Licensing ethics (aka tricky clauses) – Goldman Sachs

https://www.theverge.com/tldr/2020/6/25/21302831/goldman-sachs-font-sans-criticize-disparage-license

This reminds me of some of the license clauses I saw in a past font management role (client-side). A colleague told me a story where one of these clauses was enforced (relating to a EULA with restricted use for logging, pornography and faith), and I'm wondering if anyone here knows of similar disputes?

I stumbled across this about "licensing morality" that raises some interesting questions:
https://chapeau.freevariable.com/2014/09/licensing-and-morality.html

Comments

  • Philipp SchumannPhilipp Schumann Posts: 15
    edited June 26
    Thanks for this post, very insightful! I remember once seeing something along those lines in the license agreement of a well-known US foundry... Although I have to say this had nothing to do with free and/or open source typefaces.

    So I wonder, what difference does it really make if you license the font for 0$ or 50$, in terms of licensing morality? Especially because typical free and/or open source typefaces that were not developed for a big company tend to... not have too many restrictions, morally or otherwise. Also, many people downloading those fonts don't really bother to read the license anyway, unfortunately...

    Aside from all that, is it generally a good idea to put in those morality clauses? In terms of morality itself? I personally don't think it is, mainly because they often seem to be either too vague or too specific. What do you think?
  • Nick CurtisNick Curtis Posts: 27
    Morality cannot be legislated, and the simple act of trying to impose one's own moral opinions onto others is itself an immoral act.
  • Katy MawhoodKaty Mawhood Posts: 203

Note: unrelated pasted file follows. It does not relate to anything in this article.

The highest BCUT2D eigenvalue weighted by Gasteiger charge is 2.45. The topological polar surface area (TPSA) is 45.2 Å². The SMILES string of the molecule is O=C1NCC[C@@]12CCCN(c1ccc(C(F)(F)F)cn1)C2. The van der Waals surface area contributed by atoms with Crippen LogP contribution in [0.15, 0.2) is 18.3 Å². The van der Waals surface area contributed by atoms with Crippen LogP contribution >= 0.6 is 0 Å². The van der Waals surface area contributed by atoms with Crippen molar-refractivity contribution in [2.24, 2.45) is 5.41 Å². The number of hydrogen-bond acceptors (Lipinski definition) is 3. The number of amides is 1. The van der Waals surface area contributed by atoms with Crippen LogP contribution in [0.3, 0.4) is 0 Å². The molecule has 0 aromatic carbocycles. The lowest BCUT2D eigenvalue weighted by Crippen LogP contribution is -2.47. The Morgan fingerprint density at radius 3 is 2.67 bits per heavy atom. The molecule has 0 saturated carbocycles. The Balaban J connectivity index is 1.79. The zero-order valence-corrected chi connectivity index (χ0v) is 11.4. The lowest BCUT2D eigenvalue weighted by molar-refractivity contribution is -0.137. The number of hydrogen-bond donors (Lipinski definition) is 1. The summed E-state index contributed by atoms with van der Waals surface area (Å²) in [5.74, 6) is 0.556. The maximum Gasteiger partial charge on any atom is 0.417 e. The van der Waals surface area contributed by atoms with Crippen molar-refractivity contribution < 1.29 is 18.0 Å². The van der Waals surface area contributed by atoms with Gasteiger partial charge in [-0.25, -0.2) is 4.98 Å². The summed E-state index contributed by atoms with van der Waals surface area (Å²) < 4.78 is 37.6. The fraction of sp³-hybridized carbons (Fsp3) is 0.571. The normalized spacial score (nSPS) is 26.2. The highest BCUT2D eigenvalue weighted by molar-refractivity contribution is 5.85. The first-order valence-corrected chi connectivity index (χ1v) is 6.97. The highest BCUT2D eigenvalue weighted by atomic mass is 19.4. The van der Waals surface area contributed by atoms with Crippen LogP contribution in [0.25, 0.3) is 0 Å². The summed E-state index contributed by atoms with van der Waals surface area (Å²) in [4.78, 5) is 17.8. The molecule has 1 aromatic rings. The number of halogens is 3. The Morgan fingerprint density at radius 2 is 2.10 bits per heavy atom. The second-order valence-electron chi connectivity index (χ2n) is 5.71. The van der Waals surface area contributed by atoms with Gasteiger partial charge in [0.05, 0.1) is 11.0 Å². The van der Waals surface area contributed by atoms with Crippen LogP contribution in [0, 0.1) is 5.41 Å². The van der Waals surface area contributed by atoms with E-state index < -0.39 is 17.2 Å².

Morality cannot be legislated, and the simple act of trying to impose one's own moral opinions onto others is itself an immoral act.
    I definitely feel angered by agreements that leave me asking "what did I sign up to?", or worse those that were never clear in their terms and/or change them unexpectedly. It's particularly brutal when there are political consequences. Most orgs have internal rules/NDAs that prevent you from disclosing what happened when disputes occur.

    That said, it's often difficult to walk away once you've been tied in for several years. There are always consequences.

    Should I drop a good font that works great because its license is difficult, expensive and risks landing us in legal trouble? How will the design team respond, how many specifications must be changed, what is the cost to us internally?

    As an aside, I was always under the impression that much of our legal history was defined by a dominant religion or spirituality in that region?
  • Craig EliasonCraig Eliason Posts: 999
    Morality cannot be legislated, and the simple act of trying to impose one's own moral opinions onto others is itself an immoral act.
    Isn’t law primarily a formal agreement of what society considers right and wrong? If law isn’t based on morality, what is it based on? And is it an immoral act to say thieves should be brought to account, even those who don’t think theft is wrong?
  • John HudsonJohn Hudson Posts: 1,873
    Should I drop a good font that works great because its license is difficult, expensive and risks landing us in legal trouble?

    This question takes us to the awkward heart of this business: what it is that we are selling or buying. People want fonts, people see fonts, fonts are what foundry websites present and promote as products for purchase, but what we are in the business of selling and buying is the license. The license is, in fact, the product, so a good case can be made that questions or concerns about the license terms should indeed override the qualities of the typeface and fonts.
  • JoyceKettererJoyceKetterer Posts: 383
    @Katy Mawhood When you say "enforced" do you mean by a court?  Or do you just mean that the licensor asserted the clause? You can put anything in a contract but that doesn't mean that it's got legal grounding. As a non lawyer, I think that clauses like prohibiting types of uses are probably not enforceable in court. And, even if some are ones like these which are both self serving and vague don't seem like they'd still not be enforced.  It's just not how fonts work.